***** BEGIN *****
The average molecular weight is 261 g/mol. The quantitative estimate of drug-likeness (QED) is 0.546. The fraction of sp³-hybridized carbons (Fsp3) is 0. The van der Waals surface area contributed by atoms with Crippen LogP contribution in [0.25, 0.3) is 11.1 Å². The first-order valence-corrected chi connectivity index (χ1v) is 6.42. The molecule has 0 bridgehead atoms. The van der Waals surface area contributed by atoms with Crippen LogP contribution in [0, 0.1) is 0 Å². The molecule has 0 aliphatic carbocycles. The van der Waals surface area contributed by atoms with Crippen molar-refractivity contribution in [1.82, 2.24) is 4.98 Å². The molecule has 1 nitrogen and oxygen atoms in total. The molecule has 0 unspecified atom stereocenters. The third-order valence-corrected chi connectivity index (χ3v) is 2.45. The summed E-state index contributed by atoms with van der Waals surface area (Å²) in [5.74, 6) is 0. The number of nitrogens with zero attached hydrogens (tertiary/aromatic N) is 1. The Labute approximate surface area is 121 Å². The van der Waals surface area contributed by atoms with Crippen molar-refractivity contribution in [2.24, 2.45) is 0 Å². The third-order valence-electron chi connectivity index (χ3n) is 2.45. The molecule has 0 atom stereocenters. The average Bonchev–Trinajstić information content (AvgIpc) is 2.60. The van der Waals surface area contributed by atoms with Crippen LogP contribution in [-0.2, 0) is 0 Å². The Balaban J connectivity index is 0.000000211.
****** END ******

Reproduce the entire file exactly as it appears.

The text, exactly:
The average molecular weight is 261 g/mol. The quantitative estimate of drug-likeness (QED) is 0.546. The fraction of sp³-hybridized carbons (Fsp3) is 0. The van der Waals surface area contributed by atoms with Crippen LogP contribution in [0.25, 0.3) is 11.1 Å². The first-order valence-corrected chi connectivity index (χ1v) is 6.42. The molecule has 0 bridgehead atoms. The van der Waals surface area contributed by atoms with Crippen LogP contribution in [0, 0.1) is 0 Å². The molecule has 0 aliphatic carbocycles. The van der Waals surface area contributed by atoms with Crippen molar-refractivity contribution in [1.82, 2.24) is 4.98 Å². The molecule has 1 nitrogen and oxygen atoms in total. The molecule has 0 unspecified atom stereocenters. The third-order valence-corrected chi connectivity index (χ3v) is 2.45. The summed E-state index contributed by atoms with van der Waals surface area (Å²) in [5.74, 6) is 0. The number of nitrogens with zero attached hydrogens (tertiary/aromatic N) is 1. The Labute approximate surface area is 121 Å². The van der Waals surface area contributed by atoms with Crippen molar-refractivity contribution in [2.24, 2.45) is 0 Å². The third-order valence-electron chi connectivity index (χ3n) is 2.45. The molecule has 0 atom stereocenters. The average Bonchev–Trinajstić information content (AvgIpc) is 2.60. The van der Waals surface area contributed by atoms with Crippen LogP contribution in [-0.2, 0) is 0 Å². The Balaban J connectivity index is 0.000000211.